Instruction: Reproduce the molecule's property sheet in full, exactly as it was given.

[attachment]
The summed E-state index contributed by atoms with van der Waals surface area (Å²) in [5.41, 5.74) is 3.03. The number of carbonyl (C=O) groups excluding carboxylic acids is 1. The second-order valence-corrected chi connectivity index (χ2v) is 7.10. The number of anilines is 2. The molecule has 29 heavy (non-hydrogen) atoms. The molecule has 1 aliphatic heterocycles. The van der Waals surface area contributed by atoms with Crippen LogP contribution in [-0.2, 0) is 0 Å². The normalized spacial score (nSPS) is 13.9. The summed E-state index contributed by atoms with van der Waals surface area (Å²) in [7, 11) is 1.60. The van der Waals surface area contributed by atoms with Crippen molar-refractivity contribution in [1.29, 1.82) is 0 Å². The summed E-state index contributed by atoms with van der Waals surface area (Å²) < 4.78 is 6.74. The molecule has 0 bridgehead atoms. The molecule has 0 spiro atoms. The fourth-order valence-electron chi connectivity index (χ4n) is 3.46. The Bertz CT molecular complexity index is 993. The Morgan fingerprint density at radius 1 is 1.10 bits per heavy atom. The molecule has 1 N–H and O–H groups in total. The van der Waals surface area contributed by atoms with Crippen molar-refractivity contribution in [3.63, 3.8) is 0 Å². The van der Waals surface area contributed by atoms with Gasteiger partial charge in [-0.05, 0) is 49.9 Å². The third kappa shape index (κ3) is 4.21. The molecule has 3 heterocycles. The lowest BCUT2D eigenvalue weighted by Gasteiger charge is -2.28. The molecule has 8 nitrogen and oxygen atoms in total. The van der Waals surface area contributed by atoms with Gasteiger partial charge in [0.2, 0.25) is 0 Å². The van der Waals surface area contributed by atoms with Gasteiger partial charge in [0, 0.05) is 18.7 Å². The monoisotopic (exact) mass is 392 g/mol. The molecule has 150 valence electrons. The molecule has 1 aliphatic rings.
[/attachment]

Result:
The summed E-state index contributed by atoms with van der Waals surface area (Å²) in [5.41, 5.74) is 3.03. The number of carbonyl (C=O) groups excluding carboxylic acids is 1. The second-order valence-corrected chi connectivity index (χ2v) is 7.10. The number of anilines is 2. The molecule has 29 heavy (non-hydrogen) atoms. The molecule has 1 aliphatic heterocycles. The van der Waals surface area contributed by atoms with Crippen LogP contribution in [-0.2, 0) is 0 Å². The normalized spacial score (nSPS) is 13.9. The summed E-state index contributed by atoms with van der Waals surface area (Å²) in [7, 11) is 1.60. The van der Waals surface area contributed by atoms with Crippen molar-refractivity contribution in [1.29, 1.82) is 0 Å². The summed E-state index contributed by atoms with van der Waals surface area (Å²) < 4.78 is 6.74. The molecule has 0 bridgehead atoms. The molecule has 0 spiro atoms. The fourth-order valence-electron chi connectivity index (χ4n) is 3.46. The Bertz CT molecular complexity index is 993. The Morgan fingerprint density at radius 1 is 1.10 bits per heavy atom. The molecule has 1 N–H and O–H groups in total. The van der Waals surface area contributed by atoms with Crippen molar-refractivity contribution in [3.63, 3.8) is 0 Å². The van der Waals surface area contributed by atoms with Gasteiger partial charge in [-0.05, 0) is 49.9 Å². The third kappa shape index (κ3) is 4.21. The molecule has 3 heterocycles. The lowest BCUT2D eigenvalue weighted by Gasteiger charge is -2.28. The molecule has 8 nitrogen and oxygen atoms in total. The van der Waals surface area contributed by atoms with Gasteiger partial charge in [0.2, 0.25) is 0 Å². The van der Waals surface area contributed by atoms with Gasteiger partial charge in [0, 0.05) is 18.7 Å². The monoisotopic (exact) mass is 392 g/mol. The molecule has 150 valence electrons. The molecule has 1 aliphatic rings.